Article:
The front of a case is one of the most important features. Often, the front of a case is the deciding factor that turns me either on or off to a case. If the front of a case has no potential, or is just plain ugly, it can steer me away from purchasing a chassis. After all, since most mid and full tower chassis are very similar, the main difference between cases is the molded front panel! The U2-UFO case, however, is just the opposite. I realize that there isn?t really much you can do when making a case purely out of aluminum, but the front panel layout by Mountain Mods has made this case a real trip. On the left side of this case are three holes for 120mm fans, stacked vertically. The number of intake fans that can be put in this case is absolutely amazing! To top it off, another 120mm fan placement hole is located on the bottom right corner of the case to pull air onto the left side of the motherboard tray. Just above that fan is the 5.25? drive bay, also constructed from 2mm aluminum. To the left of the 5.25? bay, near the top of the chassis, are two nickel-plated switches and the power and hard drive LEDs. Another thing that makes this chassis unique, aside from size, weight, and overall design, is the completely removable 5.25? bay. Capable of holding five standard 5.25? devices, the bay is fastened to the front of the chassis by six aluminum thumbscrews around the outer framing. To remove the bay, simply unscrew each of the six thumbscrews and carefully remove the bay by sliding it out through the front ? it?s that simple. It?s absolutely amazing how much better installation and overall functionality much easier are than when using drive rails as on most of today?s chassis. This is one of the major things that sets the U2-UFO apart from my Yeong-Yang cube. On the YY cube, rails were needed to install devices, and you already know how much of a hassle that can be when you want to start changing devices. One thing that I don?t like about the device bay, however, is the fact that it only supports standard devices, and most miscellaneous devices like the Vantec Nexus Control Panel, Vantec Fanbus, and other such monitors will not fit correctly. They will stick out of the front by a good two or three inches. I was fairly disappointed when I discovered this trying to install my two Vantec fan controllers. Instead, I had to downgrade to two Galaxy fan controllers, which have a standard 5.25? construction. I was very grateful that my DigiDoc 5 monitoring device fit without a problem, filling the fifth and final empty bay. Speaking of empty bays, I hope you?ve got five devices, because the current layout of the U2-UFO does not support any type of filler for the devices that aren?t there. Without five devices, you simply have an empty area in the front of the case.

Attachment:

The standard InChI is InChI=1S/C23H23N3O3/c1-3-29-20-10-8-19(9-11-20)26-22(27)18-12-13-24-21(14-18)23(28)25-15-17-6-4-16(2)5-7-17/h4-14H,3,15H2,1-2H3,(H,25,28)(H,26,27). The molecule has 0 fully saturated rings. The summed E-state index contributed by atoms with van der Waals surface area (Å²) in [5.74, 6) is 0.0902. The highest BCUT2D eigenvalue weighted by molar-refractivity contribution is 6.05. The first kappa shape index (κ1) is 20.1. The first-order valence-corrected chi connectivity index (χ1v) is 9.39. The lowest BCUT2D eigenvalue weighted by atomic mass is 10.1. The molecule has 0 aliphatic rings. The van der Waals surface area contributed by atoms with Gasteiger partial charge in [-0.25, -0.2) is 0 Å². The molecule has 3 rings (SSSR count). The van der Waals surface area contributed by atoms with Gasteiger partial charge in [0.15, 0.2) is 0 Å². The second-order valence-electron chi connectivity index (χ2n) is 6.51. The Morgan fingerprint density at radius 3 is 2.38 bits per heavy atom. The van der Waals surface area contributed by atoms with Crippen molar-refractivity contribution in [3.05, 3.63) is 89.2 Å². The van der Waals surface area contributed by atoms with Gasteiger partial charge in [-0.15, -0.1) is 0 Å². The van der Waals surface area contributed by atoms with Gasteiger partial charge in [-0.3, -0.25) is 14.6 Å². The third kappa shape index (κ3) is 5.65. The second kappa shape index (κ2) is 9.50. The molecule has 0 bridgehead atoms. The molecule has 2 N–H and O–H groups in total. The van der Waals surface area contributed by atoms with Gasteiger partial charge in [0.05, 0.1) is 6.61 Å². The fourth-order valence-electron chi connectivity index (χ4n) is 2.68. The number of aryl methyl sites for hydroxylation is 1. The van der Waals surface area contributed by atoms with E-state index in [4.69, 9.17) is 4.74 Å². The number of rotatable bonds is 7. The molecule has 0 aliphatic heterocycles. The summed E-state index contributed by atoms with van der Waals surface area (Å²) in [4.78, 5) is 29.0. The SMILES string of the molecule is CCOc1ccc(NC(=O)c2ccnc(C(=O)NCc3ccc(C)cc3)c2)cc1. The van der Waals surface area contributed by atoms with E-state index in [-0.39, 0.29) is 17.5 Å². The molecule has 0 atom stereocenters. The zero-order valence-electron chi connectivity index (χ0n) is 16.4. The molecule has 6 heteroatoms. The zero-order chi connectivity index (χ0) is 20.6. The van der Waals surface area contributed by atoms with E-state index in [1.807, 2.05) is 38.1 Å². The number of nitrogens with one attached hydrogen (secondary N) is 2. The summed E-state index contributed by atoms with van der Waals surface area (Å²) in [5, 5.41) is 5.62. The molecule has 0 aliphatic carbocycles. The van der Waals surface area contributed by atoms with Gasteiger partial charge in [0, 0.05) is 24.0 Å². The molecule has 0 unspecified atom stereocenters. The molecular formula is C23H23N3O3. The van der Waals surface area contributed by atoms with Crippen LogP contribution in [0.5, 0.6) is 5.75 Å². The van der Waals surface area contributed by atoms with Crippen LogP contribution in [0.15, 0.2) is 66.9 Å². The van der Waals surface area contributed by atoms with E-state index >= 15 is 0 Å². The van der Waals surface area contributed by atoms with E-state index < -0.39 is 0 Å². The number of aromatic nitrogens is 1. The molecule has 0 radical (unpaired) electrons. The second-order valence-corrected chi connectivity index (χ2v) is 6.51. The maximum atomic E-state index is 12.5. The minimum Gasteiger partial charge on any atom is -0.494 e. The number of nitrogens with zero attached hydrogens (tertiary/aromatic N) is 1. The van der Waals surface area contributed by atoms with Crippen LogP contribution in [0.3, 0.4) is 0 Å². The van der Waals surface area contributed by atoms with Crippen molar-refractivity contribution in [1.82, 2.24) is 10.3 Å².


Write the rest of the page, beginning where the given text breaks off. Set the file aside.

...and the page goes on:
Although the switches included with this chassis are the only item not made of aluminum, it does not concern me at all. They are nickel-plated, and certainly heavy duty. When I pulled out the switches to sleeve them with UV nylon mesh, I was amazed by their weight ? quality often comes with weight, aside from aluminum, of course. My finger fit perfectly into the switches, and you?ll want to press these, with their near-perfect smoothness and size. Since they aren?t embedded into the case like many plastic-front chassis, it makes it a lot easier to press Power and Reset with any size finger. You aren?t forced to use your pinky nail to reset the computer, which is nice. These switches are ?vandal-proof? which basically means they?re fairly solid, and would be hard to destroy if someone really wanted to. I?m not sure if this is necessary, but it sure adds a great deal of dimension to the front panel, along with the two bright blue hard drive and power LEDs. Each of the LEDs is placed in a ?chrome? coated LED harness to give them a finished look that matches perfectly with the switches above them. I don?t know where they found these LEDs, but I absolutely love the color. It?s not a royal blue, but instead more of a purplish-blue tint that isn?t as common. The fact that this case comes stock with something other than red, orange or green makes me smile!